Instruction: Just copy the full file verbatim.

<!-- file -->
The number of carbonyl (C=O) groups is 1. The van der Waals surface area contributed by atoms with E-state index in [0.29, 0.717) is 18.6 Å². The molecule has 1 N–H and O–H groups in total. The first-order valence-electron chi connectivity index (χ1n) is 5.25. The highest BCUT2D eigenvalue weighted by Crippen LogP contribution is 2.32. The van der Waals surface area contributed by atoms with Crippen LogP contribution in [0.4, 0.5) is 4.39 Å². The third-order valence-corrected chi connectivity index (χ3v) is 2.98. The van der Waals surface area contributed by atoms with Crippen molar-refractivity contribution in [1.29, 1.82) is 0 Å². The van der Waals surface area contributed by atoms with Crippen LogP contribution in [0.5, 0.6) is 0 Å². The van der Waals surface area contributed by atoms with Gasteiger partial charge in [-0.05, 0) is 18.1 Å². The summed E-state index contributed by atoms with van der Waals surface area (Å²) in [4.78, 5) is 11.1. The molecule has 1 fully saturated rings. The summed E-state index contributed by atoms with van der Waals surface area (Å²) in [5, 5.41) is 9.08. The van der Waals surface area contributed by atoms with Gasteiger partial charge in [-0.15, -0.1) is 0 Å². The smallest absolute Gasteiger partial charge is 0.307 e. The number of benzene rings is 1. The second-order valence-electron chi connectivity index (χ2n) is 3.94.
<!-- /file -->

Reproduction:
The number of carbonyl (C=O) groups is 1. The van der Waals surface area contributed by atoms with E-state index in [0.29, 0.717) is 18.6 Å². The molecule has 1 N–H and O–H groups in total. The first-order valence-electron chi connectivity index (χ1n) is 5.25. The highest BCUT2D eigenvalue weighted by Crippen LogP contribution is 2.32. The van der Waals surface area contributed by atoms with Crippen LogP contribution in [0.4, 0.5) is 4.39 Å². The third-order valence-corrected chi connectivity index (χ3v) is 2.98. The van der Waals surface area contributed by atoms with Crippen molar-refractivity contribution in [1.29, 1.82) is 0 Å². The van der Waals surface area contributed by atoms with Crippen LogP contribution in [0.5, 0.6) is 0 Å². The van der Waals surface area contributed by atoms with Gasteiger partial charge in [-0.05, 0) is 18.1 Å². The summed E-state index contributed by atoms with van der Waals surface area (Å²) in [4.78, 5) is 11.1. The molecule has 1 fully saturated rings. The summed E-state index contributed by atoms with van der Waals surface area (Å²) in [5, 5.41) is 9.08. The van der Waals surface area contributed by atoms with Gasteiger partial charge in [-0.15, -0.1) is 0 Å². The smallest absolute Gasteiger partial charge is 0.307 e. The number of benzene rings is 1. The second-order valence-electron chi connectivity index (χ2n) is 3.94.